For years, the mantra of the Archaeological Institute of America (AIA) was that long term loans to American Museums should substitute for museum acquisitions of unprovenanced antiquities. After the Association of Art Museum Directors (AAMD) changed its acquisition guidelines to respond to these demands, there was hope that such long term loans would become commonplace.
This became an issue during discussions about renewing the Italian MOU. During those discussions, AAMD members expressed concerns that Italy has not complied with its obligations under the current MOU to provide long term loans outside the context of repatriation deals. In response, the AIA claimed two year loans constituted "long term loans" and that American museums were not proactive enough in seeking such loans from Italian authorities.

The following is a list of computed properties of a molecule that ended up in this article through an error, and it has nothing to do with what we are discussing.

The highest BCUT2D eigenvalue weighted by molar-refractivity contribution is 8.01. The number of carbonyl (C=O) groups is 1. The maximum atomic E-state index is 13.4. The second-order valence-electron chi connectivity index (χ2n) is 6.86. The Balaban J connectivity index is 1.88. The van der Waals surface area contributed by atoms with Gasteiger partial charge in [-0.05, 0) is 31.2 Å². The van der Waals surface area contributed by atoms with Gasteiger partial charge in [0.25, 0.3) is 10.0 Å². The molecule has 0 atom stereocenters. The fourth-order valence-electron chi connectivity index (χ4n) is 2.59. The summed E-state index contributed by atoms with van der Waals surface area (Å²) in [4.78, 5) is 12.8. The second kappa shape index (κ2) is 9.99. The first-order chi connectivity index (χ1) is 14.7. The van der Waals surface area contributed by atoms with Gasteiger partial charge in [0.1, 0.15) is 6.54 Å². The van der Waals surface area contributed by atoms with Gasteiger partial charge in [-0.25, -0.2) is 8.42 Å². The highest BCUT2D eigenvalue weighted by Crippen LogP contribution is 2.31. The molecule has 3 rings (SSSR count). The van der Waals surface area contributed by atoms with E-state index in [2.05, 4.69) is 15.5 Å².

Though the AAMD had hoped that any new MOU with Italy would tighten Italy's obligations to provide long term loans, no such luck. Rather, all the AAMD has gotten is the prospect of yet more discussions on an issue that has now been "discussed" for some ten years. See 2011 Amendment, Art. II, Para. E-F. available at
Yet more evidence that the museums have received absolutely nothing at all in return for changing their acquisition guidelines and that the State Department Bureau of Educational and Cultural Affairs is unwilling to hold foreign powers to account for even minor concessions in these MOU's. Yes, these MOU's may help ingratiate the AIA and its members to the cultural bureaucrats that hold sway over their excavation permits, but with little benefit or even at great cost to others interested in the exchange of cultural material.